Hogarth’s painted narrative series proved to be a significant influence on later artists. Among those listed by Martin Meisel (1983) are:
- George Morland (1763-1804) – his Laetitia series (1786) of 6 paintings and prints;
- James Northcote (1746-1831) – his Diligence and Dissipation series (1790-6) of 10 paintings and prints;
- William Etty (1787-1849) – his Judith triptych (1827-31) of paintings;
- Augustus Leopold Egg (1816–1863) – his Past and Present series (1858) of 3 paintings;
- William Powell Frith (1819-1909) – his Road to Ruin series (1877-8) of 5 paintings and prints, and his The Race for Wealth series (1877-80) of 5 paintings and prints.
George Morland was a painter with a life as colourful and rich in lessons about morality as any of these narrative series. His Laetitia series of about 1786 apparently used his wife as a model, and was summarised by Meisel as being a genteel version of Hogarth’s A Harlot’s Progress with a more forgiving ending. I have been unable to trace any images of the paintings, or the prints derived from them.
James Northcote‘s long series Diligence and Dissipation is described by Meisel as being “a synthesis of Industry and Idleness, A Harlot’s Progress, and Richardson’s novel Pamela”, which traces the careers of a modest girl and more wanton fellow servants in a gentleman’s house. Again, I have been unable to trace any images of the paintings or prints.
William Etty‘s triptych of paintings showing Judith and Holofernes, known in Farr’s catalogue raisonné simply as Judith, survives, but is in a very poorly state now, due to his extensive use of bitumen. The left wing shows Judith’s maid waiting outside Holofernes’ tent; the central canvas shows Judith taking hold of the hair of Holofernes’ head ready to decapitate him; the right wing shows Judith giving her maid the head to put in a meat bag. Hopefully these will undergo the necessary conservation treatment to recover their original appearance.
Augustus Egg‘s series Past and Present has thankfully received the care of the Tate Gallery, and is thus the most accessible of these series. It is also the least conventional, and does not follow Hogarth’s approach. As Meisel points out, the three paintings are not intended to be a sequence of three scenes: instead the first is the first scene, and the other two are later scenes which are simultaneous with one another.
The first shows an ordinary middle-class drawing room, in which there are mother, father, and two young daughters, each well-dressed. Most striking is the mother, who is stretched out across the green carpet, prone. Her arms are stretched beyond her head, which is buried face down between her upper arms, and the hands are clasped together in tension.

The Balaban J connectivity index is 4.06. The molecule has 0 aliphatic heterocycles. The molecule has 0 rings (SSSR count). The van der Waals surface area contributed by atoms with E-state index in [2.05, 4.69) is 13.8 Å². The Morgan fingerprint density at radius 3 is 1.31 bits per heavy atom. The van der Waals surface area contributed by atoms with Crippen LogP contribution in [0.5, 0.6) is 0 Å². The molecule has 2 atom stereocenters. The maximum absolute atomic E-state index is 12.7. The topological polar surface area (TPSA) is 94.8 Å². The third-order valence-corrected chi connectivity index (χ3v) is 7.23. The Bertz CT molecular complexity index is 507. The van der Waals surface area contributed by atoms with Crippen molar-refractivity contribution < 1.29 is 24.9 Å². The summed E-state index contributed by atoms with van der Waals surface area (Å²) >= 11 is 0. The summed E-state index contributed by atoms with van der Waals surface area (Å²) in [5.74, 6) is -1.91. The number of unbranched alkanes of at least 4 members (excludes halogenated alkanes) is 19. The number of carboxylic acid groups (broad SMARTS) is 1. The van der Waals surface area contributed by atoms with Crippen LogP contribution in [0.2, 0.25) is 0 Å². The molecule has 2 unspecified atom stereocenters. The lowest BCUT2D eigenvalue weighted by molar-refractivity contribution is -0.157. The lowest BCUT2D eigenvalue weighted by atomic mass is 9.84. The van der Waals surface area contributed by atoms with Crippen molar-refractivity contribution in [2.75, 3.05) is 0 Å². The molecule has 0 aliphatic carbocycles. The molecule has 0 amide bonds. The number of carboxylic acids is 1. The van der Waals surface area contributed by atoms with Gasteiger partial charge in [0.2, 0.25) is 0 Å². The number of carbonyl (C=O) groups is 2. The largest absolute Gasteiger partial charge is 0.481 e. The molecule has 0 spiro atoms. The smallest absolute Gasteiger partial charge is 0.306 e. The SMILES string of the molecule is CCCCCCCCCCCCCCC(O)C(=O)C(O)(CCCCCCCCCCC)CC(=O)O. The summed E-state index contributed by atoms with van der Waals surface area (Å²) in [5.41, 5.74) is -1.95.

The father is sat at a substantial circular table, facing the viewer. He is staring, brow furrowed, looking extremely tense and worried. His left hand holds a small note; his right hand is clenched, and rests on the table. His left shoe presses a miniature painting into the carpet.
The daughters are playing together at the left, opposite their father. One kneeling, the other sat, on the carpet, they are building a house of cards, which appears to be just about to fall. One stares, her mouth slightly open in anxious surprise, looking towards where her mother might have been standing before she fell to the floor. The other girl is still looking intently at the house of cards.
As with Hogarth’s narrative series, the room is full of cues, clues, and symbols to the narrative. Among the more visible are: the collapsing house of cards; an apple has been cut in two, one half left on the table, the other on the carpet by the mother; the reflection of an open door indicating the imminent departure of the mother.
Egg also uses Hogarth’s technique of paintings within the painting. On the wall at the left is the expulsion of Adam and Eve titled The Fall, below which is a miniature portrait of the mother; at the right is a shipwreck by Clarkson Stanfield titled Abandoned, below which is a miniature portrait of the father.
Egg’s three paintings have no individual titles, but when exhibited were accompanied by the text:
August the 4th. Have just heard that B______ has been dead more than a fortnight, so his poor children have now lost both parents. I hear she was seen on Friday last near the Strand, evidently without a place to lay her head. What a fall hers has been!
The clear implicit narrative is that the mother was in an adulterous relationship, which was revealed to the father in this moment of peripeteia. The other two paintings show the consequences.
The two daughters are shown significantly older now. The senior is sat, staring vacantly out of the open window at a three-quarter full moon, while her younger sister buries her face between the older’s knees, kneeling partly in prayer, and partly in grief. On the wall, separated by the window, are the miniature portraits of their parents. The sparsely-furnished room, with bare floorboards, indicates their fall into relative poverty.
Meanwhile the mother is homeless, sat among the debris under the arches of one of London’s bridges. She stares wide-eyed and fearful at a star in the sky, cradling a young baby to her, under her thin cloak. Behind her, on the side of the arch, are old posters, one with the word VICTIMS prominent, another advertising excursions to Paris.